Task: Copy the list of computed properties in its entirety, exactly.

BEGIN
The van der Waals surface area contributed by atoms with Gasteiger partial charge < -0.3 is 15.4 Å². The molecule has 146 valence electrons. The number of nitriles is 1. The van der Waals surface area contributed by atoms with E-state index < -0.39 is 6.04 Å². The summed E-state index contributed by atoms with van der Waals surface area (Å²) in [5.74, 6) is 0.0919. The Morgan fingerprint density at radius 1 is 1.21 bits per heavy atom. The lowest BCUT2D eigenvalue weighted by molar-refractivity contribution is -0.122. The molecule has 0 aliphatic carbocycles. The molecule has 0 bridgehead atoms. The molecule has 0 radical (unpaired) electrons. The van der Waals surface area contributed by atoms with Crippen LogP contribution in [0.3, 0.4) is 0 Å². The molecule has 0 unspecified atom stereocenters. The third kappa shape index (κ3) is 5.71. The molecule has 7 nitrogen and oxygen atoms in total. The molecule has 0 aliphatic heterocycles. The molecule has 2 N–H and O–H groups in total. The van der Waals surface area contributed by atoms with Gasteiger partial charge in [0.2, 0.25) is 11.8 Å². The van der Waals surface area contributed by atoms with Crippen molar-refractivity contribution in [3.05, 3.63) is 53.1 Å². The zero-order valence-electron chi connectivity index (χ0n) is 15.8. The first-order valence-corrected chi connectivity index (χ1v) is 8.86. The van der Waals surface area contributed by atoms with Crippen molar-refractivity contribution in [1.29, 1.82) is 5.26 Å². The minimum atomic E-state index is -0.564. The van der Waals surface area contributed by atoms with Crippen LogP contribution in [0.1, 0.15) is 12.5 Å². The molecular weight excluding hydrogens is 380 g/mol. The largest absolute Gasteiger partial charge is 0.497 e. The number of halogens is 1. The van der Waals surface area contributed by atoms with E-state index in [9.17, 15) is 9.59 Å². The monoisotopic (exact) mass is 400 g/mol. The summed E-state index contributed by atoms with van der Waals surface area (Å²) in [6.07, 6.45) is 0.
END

The van der Waals surface area contributed by atoms with Gasteiger partial charge < -0.3 is 15.4 Å². The molecule has 146 valence electrons. The number of nitriles is 1. The van der Waals surface area contributed by atoms with E-state index < -0.39 is 6.04 Å². The summed E-state index contributed by atoms with van der Waals surface area (Å²) in [5.74, 6) is 0.0919. The Morgan fingerprint density at radius 1 is 1.21 bits per heavy atom. The lowest BCUT2D eigenvalue weighted by molar-refractivity contribution is -0.122. The molecule has 0 aliphatic carbocycles. The molecule has 0 bridgehead atoms. The molecule has 0 radical (unpaired) electrons. The van der Waals surface area contributed by atoms with Crippen LogP contribution in [0.3, 0.4) is 0 Å². The molecule has 0 unspecified atom stereocenters. The third kappa shape index (κ3) is 5.71. The molecule has 7 nitrogen and oxygen atoms in total. The molecule has 0 aliphatic heterocycles. The molecule has 2 N–H and O–H groups in total. The van der Waals surface area contributed by atoms with Gasteiger partial charge in [0.2, 0.25) is 11.8 Å². The van der Waals surface area contributed by atoms with Crippen molar-refractivity contribution in [3.05, 3.63) is 53.1 Å². The zero-order valence-electron chi connectivity index (χ0n) is 15.8. The first-order valence-corrected chi connectivity index (χ1v) is 8.86. The van der Waals surface area contributed by atoms with Crippen molar-refractivity contribution in [1.29, 1.82) is 5.26 Å². The minimum atomic E-state index is -0.564. The van der Waals surface area contributed by atoms with Crippen LogP contribution in [0.1, 0.15) is 12.5 Å². The molecular weight excluding hydrogens is 380 g/mol. The largest absolute Gasteiger partial charge is 0.497 e. The number of halogens is 1. The van der Waals surface area contributed by atoms with E-state index in [9.17, 15) is 9.59 Å². The monoisotopic (exact) mass is 400 g/mol. The summed E-state index contributed by atoms with van der Waals surface area (Å²) in [6.07, 6.45) is 0.